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Republicans retreating from Trump? Now that’s fake news.

Private disgust with Trump has never translated into widespread public GOP denouncements of him. Why would that change now?

Supporters waited for former president Donald Trump to speak at a campaign rally at Waco Regional Airport on March 25 in Waco, Texas.Nathan Howard/Associated Press

Rumors that Republicans are retreating from Donald Trump aren’t just greatly exaggerated. They’re downright delusional.

It wasn’t that long ago when pundits and journalists were claiming that the Republican fever for the disgraced former president had finally broken. “The Trump Abandonment Has Begun” declared a December headline in The Atlantic.

This came after Trump, destined to forever whine about his loss to Joe Biden in the 2020 presidential election, called for the termination of the Constitution; played guess who’s coming to dinner with antisemites and white supremacists at Mar-a-Lago; and saw many of the election-denying candidates he endorsed lose in last November’s midterm elections.


In The Atlantic article, Peter Wehner wrote, “Some are more direct and public in their criticisms of the former president than others, but without question something fundamental has changed.”

Nothing — fundamental or otherwise — has changed. And like most so-called reckonings in America, this one was a flop too.

In a Harvard CAPS/Harris poll last week, Trump’s lead over Governor Ron DeSantis of Florida increased. He has 50 percent of Republican support compared to his one-time protégé turned arch-rival, who has 24 percent. DeSantis still hasn’t officially announced his bid as a Republican 2024 presidential candidate.

To no one’s surprise, Trump World says this proves that any legal moves against Trump, who could face local, state, and federal indictments, will only strengthen his support. Any day now, the former president is expected to be indicted by Manhattan District Attorney Alvin Bragg for hiding a $130,000 hush money payment to Stormy Daniels, an adult film actress with whom Trump had sex.

Stop me if you’ve seen this insurrection warm-up act before, but Trump is using this potential indictment to incite his followers and, of course, raise millions for his third presidential campaign.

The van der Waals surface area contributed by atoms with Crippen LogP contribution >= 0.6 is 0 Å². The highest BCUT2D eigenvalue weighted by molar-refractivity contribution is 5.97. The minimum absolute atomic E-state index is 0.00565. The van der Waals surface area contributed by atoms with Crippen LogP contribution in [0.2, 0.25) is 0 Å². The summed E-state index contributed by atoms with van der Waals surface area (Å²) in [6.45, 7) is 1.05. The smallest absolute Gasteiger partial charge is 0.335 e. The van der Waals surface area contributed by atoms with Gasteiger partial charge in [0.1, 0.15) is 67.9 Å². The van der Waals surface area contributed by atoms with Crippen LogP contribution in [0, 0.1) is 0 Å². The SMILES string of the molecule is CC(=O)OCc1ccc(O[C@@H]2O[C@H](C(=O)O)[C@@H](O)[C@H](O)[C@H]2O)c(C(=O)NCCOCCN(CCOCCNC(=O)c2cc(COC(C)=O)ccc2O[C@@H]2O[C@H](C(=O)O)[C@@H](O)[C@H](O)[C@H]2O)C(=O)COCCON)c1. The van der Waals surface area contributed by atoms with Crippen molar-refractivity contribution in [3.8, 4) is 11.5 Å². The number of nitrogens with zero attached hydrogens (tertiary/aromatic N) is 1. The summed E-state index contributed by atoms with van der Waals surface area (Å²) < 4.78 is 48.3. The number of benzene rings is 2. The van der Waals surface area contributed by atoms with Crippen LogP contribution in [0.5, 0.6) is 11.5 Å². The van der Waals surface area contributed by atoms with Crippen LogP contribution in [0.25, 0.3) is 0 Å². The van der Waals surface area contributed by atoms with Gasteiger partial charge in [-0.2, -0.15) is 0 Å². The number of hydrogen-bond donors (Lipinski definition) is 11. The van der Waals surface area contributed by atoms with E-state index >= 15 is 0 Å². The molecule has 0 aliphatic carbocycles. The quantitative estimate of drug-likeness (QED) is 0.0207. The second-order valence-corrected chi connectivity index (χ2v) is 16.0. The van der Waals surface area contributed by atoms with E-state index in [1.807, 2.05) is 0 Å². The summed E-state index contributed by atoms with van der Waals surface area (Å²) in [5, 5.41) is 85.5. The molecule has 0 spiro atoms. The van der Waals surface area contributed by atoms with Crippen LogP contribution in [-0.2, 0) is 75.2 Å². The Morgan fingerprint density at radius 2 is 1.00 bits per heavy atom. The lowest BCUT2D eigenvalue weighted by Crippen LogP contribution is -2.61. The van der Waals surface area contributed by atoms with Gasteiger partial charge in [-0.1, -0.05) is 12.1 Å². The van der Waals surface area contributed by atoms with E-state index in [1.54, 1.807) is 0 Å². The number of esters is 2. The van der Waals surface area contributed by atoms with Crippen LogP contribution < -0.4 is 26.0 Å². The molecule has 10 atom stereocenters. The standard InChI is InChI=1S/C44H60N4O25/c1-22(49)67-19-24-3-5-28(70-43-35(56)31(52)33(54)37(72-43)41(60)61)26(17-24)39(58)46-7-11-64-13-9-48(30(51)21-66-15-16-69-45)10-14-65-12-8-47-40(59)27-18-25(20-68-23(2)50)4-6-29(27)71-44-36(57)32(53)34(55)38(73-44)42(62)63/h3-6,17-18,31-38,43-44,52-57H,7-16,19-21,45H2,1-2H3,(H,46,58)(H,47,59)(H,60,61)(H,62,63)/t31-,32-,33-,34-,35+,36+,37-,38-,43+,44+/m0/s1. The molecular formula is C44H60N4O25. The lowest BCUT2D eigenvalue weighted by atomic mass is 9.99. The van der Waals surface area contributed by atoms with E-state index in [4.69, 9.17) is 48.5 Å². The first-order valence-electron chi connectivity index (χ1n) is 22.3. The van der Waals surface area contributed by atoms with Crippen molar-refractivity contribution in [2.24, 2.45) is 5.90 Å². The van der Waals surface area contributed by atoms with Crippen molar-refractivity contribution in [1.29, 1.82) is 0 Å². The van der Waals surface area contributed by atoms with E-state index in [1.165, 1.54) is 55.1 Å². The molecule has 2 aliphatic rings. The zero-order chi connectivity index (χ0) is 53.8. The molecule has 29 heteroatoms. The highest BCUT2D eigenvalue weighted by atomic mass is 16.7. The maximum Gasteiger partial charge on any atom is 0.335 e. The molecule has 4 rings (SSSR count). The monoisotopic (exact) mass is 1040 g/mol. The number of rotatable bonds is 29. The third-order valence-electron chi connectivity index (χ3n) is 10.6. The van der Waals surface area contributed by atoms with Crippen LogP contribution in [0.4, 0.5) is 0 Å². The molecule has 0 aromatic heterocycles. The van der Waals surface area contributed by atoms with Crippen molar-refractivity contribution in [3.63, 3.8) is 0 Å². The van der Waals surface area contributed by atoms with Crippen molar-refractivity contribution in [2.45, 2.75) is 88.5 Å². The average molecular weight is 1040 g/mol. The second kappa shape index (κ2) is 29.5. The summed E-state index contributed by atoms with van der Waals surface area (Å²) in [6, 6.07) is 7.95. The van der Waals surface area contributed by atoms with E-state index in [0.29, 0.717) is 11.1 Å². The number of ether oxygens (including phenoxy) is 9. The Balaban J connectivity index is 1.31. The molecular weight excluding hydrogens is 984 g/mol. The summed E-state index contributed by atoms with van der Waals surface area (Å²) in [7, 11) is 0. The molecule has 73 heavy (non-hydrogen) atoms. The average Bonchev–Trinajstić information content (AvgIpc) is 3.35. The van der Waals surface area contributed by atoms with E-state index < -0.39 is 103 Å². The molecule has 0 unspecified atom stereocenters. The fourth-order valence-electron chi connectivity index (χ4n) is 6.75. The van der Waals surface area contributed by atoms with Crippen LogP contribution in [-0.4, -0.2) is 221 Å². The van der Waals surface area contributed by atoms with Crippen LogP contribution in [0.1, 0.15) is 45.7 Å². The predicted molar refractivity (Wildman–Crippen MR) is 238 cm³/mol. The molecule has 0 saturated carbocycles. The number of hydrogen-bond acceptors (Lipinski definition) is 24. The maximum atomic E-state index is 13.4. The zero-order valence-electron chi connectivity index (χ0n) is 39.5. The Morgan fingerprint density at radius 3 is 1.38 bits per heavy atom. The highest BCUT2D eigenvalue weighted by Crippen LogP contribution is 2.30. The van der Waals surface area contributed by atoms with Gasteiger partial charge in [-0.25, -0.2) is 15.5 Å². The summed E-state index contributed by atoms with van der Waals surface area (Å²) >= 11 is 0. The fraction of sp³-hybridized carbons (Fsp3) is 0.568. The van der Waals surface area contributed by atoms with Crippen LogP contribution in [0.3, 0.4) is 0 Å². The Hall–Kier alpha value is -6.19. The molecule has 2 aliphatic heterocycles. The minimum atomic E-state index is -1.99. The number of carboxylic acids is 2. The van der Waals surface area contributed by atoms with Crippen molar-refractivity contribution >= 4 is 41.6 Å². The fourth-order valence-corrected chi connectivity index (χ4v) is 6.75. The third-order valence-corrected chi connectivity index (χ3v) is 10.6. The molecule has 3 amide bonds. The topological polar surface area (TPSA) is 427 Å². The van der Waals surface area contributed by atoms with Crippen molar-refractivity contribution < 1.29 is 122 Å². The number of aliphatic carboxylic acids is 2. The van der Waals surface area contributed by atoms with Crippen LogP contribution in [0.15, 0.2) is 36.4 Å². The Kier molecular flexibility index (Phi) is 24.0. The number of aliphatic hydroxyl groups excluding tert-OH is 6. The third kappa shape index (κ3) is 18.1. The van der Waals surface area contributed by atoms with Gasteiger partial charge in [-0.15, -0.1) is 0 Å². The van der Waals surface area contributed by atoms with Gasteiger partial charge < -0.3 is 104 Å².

And he has the support of the GOP establishment. Top House Republicans are demanding that Bragg testify before Congress about the Trump investigation, an empty flex but one designed to intimidate other prosecutors looking into Trump’s criminality. They are echoing Trump’s “witch hunt” rhetoric, but claiming that Trump isn’t talking “in a harmful way,” as House Speaker Kevin McCarthy put it, by telling his supporters to “take our nation back.”

To best understand Republicans kowtowing to Trump, remember what Willie Sutton, an infamous criminal, said when a reporter asked him why he robbed banks: “Because that’s where the money is.” It’s the same for Republicans so frightened of losing their congressional seats, they don’t have the spine to defy an ever-vengeful Trump.

They saw what happened to their fellow House party members like Liz Cheney, Jaime Herrera Beutler, and Tom Rice, who all voted to impeach Trump for inciting the Jan. 6 insurrection. All lost their seats to Trump-backed primary opponents. And rather than allow Trump to exact revenge, others like Adam Kinzinger, Anthony Gonzalez, and Fred Upton chose not to run for reelection.

Many Republicans are walking the same tightrope they always have by neither fully embracing nor fully condemning Trump and alienating his base. Trump supporters don’t care what legislators or propagandists pretending to be journalists think so long as their true beliefs are kept in off-air conversations or text messages to likeminded co-workers.


At Trump’s Saturday rally in Waco, Texas, it probably wasn’t lost on his followers that this was the same city where, 30 years ago, a self-styled, anti-government cult had a violent standoff with authorities after an attempt to arrest the cult’s leader, David Koresh. It ended two months later with a botched attempt to end the siege and a fire that killed dozens of followers.

In far-right corners, Waco has become synonymous with unconstitutional government overreach. And on the same soil, there was Trump praising the Jan. 6 insurrectionists as defenders of the democracy they tried to overthrow.

But expect no Republican pushback to the dangerous ideas Trump is again fomenting. This is the same party that wanted nothing to do with Trump the candidate in 2015 but faithfully backed him in 2016 as their party’s nominee and as president. They stayed silent when he insulted a Gold Star widow. They said little when Trump accepted the lies of Russian President Vladimir Putin over the findings of US intelligence agencies or when he defended neo-Nazis after a deadly white supremacist march in Charlottesville, Va., in 2017.

Oh, and there was Trump’s incitement of this nation’s most violent tourist visit/block party/church social, or however the GOP is trying to recast the deadly white supremacist insurrection at the US Capitol — the same place where 147 Republicans later voted to overturn the 2020 presidential election results.

At best, prognostications of Trump’s demise are misplaced optimism, the kind of robust magical thinking about the former president that has never panned out. Republicans will stick with Trump because that’s where their political capital is. And they would sooner abandon democracy and the Constitution than reject Trump’s frightening and vengeance-fueled horror show.


Renée Graham is a Globe columnist. She can be reached at renee.graham@globe.com. Follow her on Twitter @reneeygraham.